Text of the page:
News / Asia

Sunday's Election Key in Movement Toward Universal Suffrage in Hong Kong

Thousands of protesters turn out outside government headquarters in Hong Kong, September 7, 2012, to protest against the government's plan to introduce a new subject "Moral and National Education" into a new curriculum.
Thousands of protesters turn out outside government headquarters in Hong Kong, September 7, 2012, to protest against the government's plan to introduce a new subject "Moral and National Education" into a new curriculum.
Ivan Broadhead
— Hong Kong voters go to the polls Sunday with their government mired in controversy, not least for the attempt this week to force “national education classes” on school children.  With more seats in the legislature being decided on the basis of one-person-one-vote, the city’s pro-Beijing administration faces a challenging future as democrats look to make electoral gains before the anticipated introduction of universal suffrage in 2017. 
                                          
Sunday’s election in Hong Kong will see over half of the legislature’s 70 seats returned by universal suffrage, the remainder by generally pro-Beijing groups.  

Hong Kong Chief Executive Leung Chun-ying attends a news conference at the government headquarters in Hong Kong, September 7, 2012.Hong Kong Chief Executive Leung Chun-ying attends a news conference at the government headquarters in Hong Kong, September 7, 2012.
x
Hong Kong Chief Executive Leung Chun-ying attends a news conference at the government headquarters in Hong Kong, September 7, 2012.
Hong Kong Chief Executive Leung Chun-ying attends a news conference at the government headquarters in Hong Kong, September 7, 2012.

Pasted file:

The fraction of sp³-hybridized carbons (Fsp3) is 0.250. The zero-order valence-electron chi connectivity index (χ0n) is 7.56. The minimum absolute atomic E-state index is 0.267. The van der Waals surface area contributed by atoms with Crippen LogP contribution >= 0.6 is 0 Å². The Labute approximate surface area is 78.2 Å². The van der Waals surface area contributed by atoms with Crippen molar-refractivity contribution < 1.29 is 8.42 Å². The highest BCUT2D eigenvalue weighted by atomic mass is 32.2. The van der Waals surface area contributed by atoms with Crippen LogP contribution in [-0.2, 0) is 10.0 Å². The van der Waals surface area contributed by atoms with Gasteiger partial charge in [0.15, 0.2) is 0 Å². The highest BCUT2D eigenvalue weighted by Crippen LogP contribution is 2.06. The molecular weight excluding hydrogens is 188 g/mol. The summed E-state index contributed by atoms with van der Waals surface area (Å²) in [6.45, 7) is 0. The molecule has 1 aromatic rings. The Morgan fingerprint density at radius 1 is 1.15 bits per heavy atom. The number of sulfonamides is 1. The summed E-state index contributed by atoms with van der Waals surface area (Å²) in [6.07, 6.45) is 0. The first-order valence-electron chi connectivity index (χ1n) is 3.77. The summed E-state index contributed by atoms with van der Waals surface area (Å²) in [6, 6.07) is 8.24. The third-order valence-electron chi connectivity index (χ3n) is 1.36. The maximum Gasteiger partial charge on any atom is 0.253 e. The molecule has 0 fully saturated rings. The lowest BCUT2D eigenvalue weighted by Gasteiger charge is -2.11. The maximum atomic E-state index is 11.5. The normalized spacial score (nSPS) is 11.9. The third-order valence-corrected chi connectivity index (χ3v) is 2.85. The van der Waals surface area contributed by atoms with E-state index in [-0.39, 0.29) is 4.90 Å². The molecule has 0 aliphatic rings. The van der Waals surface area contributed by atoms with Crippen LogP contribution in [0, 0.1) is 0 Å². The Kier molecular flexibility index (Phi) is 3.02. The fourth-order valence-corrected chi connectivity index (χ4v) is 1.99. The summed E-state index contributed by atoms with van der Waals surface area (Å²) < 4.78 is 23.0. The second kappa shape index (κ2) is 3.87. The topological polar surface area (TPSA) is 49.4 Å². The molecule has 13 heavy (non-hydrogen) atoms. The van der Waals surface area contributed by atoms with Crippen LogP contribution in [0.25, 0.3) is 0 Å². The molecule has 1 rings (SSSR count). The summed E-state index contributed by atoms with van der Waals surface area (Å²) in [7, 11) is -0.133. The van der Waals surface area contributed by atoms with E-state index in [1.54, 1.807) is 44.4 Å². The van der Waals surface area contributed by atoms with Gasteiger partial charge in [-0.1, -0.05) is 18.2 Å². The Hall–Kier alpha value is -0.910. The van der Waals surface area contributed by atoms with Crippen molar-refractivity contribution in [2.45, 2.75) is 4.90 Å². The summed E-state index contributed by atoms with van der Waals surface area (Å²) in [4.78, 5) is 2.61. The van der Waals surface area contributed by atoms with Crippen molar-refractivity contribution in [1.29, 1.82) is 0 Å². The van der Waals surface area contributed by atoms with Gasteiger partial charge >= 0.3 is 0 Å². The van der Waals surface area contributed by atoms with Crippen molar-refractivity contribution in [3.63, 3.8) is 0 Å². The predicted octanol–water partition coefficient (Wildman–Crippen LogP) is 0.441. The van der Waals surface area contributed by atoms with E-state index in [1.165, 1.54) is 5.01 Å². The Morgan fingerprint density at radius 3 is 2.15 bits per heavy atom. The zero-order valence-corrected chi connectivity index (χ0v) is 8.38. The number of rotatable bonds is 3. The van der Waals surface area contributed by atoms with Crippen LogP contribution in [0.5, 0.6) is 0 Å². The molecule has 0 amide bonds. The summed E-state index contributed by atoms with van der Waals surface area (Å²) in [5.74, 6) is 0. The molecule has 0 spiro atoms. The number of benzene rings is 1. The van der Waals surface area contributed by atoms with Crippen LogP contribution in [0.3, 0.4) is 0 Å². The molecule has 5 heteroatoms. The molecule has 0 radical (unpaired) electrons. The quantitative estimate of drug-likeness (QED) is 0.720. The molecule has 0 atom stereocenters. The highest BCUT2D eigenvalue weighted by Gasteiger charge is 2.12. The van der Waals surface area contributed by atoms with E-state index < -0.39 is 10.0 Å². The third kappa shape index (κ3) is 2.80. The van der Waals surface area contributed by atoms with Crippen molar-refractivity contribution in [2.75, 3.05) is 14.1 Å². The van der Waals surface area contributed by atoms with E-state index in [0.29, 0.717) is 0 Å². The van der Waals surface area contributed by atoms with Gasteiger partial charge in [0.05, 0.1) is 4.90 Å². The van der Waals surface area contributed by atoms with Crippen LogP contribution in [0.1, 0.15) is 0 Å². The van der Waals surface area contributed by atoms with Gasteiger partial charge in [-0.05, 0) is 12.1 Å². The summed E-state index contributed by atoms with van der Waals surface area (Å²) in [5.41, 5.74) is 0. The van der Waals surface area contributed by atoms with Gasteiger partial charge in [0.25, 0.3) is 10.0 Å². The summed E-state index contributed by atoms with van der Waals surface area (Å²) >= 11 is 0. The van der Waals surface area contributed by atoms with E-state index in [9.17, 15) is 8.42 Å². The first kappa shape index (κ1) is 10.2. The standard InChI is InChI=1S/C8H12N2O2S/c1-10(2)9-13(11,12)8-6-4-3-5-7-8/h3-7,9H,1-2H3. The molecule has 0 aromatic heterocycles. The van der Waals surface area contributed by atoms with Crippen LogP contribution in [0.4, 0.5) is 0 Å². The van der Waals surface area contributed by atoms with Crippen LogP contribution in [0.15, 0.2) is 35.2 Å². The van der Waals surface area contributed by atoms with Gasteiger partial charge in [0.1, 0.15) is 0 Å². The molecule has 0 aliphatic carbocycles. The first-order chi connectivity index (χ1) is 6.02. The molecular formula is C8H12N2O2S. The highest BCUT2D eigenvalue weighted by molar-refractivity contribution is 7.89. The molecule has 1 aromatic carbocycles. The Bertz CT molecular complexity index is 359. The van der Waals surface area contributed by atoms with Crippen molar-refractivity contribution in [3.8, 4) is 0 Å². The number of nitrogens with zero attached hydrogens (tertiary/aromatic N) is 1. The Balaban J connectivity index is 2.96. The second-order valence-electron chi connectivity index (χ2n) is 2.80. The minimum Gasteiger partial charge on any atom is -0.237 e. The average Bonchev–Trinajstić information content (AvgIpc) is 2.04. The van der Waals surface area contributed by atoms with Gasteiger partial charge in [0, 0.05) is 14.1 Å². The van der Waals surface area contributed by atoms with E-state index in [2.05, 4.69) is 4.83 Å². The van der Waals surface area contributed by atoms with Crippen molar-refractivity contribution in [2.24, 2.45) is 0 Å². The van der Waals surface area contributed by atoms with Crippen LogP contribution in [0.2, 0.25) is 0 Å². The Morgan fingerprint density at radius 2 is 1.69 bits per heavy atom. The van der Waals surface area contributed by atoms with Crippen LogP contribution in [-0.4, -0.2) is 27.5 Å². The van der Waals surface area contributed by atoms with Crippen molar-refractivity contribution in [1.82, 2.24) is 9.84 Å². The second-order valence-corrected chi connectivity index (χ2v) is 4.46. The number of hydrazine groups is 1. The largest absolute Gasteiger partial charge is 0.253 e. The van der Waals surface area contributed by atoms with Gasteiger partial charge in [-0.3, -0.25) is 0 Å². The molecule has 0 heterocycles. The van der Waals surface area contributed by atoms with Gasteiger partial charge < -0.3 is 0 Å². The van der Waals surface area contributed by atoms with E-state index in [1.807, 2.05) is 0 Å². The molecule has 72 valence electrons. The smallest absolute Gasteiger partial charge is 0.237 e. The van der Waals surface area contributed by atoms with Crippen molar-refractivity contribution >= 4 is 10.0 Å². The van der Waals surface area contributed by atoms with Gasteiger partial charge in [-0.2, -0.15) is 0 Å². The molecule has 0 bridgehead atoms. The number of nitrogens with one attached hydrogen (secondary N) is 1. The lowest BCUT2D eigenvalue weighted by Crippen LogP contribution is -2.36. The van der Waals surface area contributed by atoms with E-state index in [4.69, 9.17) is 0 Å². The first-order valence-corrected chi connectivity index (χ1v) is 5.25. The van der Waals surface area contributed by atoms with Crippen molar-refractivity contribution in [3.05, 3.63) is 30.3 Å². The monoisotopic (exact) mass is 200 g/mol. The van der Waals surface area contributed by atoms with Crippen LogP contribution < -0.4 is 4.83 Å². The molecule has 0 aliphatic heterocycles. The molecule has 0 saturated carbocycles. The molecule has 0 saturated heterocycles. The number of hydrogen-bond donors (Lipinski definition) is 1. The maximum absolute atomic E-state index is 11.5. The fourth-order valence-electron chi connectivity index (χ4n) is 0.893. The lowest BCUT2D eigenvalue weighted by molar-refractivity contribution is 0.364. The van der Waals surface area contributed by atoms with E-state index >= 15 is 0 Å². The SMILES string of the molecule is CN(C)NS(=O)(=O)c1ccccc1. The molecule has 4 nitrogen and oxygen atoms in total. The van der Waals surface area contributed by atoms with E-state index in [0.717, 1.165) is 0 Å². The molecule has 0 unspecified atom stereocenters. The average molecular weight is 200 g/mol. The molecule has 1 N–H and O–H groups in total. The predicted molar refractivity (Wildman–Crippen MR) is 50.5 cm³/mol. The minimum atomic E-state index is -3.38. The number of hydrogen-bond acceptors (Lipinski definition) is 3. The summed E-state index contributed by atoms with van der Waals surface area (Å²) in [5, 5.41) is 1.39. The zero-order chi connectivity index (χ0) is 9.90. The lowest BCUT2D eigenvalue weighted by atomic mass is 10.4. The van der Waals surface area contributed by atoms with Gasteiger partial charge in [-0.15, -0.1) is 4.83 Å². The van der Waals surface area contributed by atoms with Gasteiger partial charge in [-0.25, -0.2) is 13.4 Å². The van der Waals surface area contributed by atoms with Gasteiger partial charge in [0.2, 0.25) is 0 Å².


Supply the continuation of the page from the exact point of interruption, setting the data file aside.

The vote is likely to prove a defining moment for the city’s new leader, chief executive Leung Chun-ying.

“Things have been going terribly for him.  He is now caught up in this national education controversy," said China analyst Frank Ching. "He canceled his trip to Russia for the APEC meeting, suggesting he realizes there is a crisis which he must stay to handle.  But I do not see him doing anything.” 

With anti-China sentiment growing in the former British colony, thousands of children and their parents remain camped outside government headquarters, some on a hunger strike.

They vow to remain until Leung cancels patriotism classes introduced in schools this week to promote loyalty and love for communist China.

The education stand-off is an embarrassment both for Leung and the central government in Beijing as it moves toward a leadership change.

President Hu Jintao, during a visit in July, appealed to residents to maintain unity with China as distrust of Beijing rose to levels not seen since British rule ended in 1997.

The popularity of the chief executive also has been harmed by increased corruption among politicians, as well as resentment over Hong Kong’s wealth gap, which is the widest in the developed world.

Leung’s position is not under direct threat at the ballot box - he entered office scarcely three months ago, appointed by a commission of less than 2,000 citizens, most of them pro-Beijing.

However, politics professor Michael DeGolyer of Hong Kong Baptist University says Leung's problems could boost support for pro-democracy groups.

“He has to work with these folks, who push very hard for more democracy," he said. "It is going to be extremely difficult, I think.  It is pretty clear, for the first time, that we are not going to have [pro-Beijing factions win] a reliable majority.”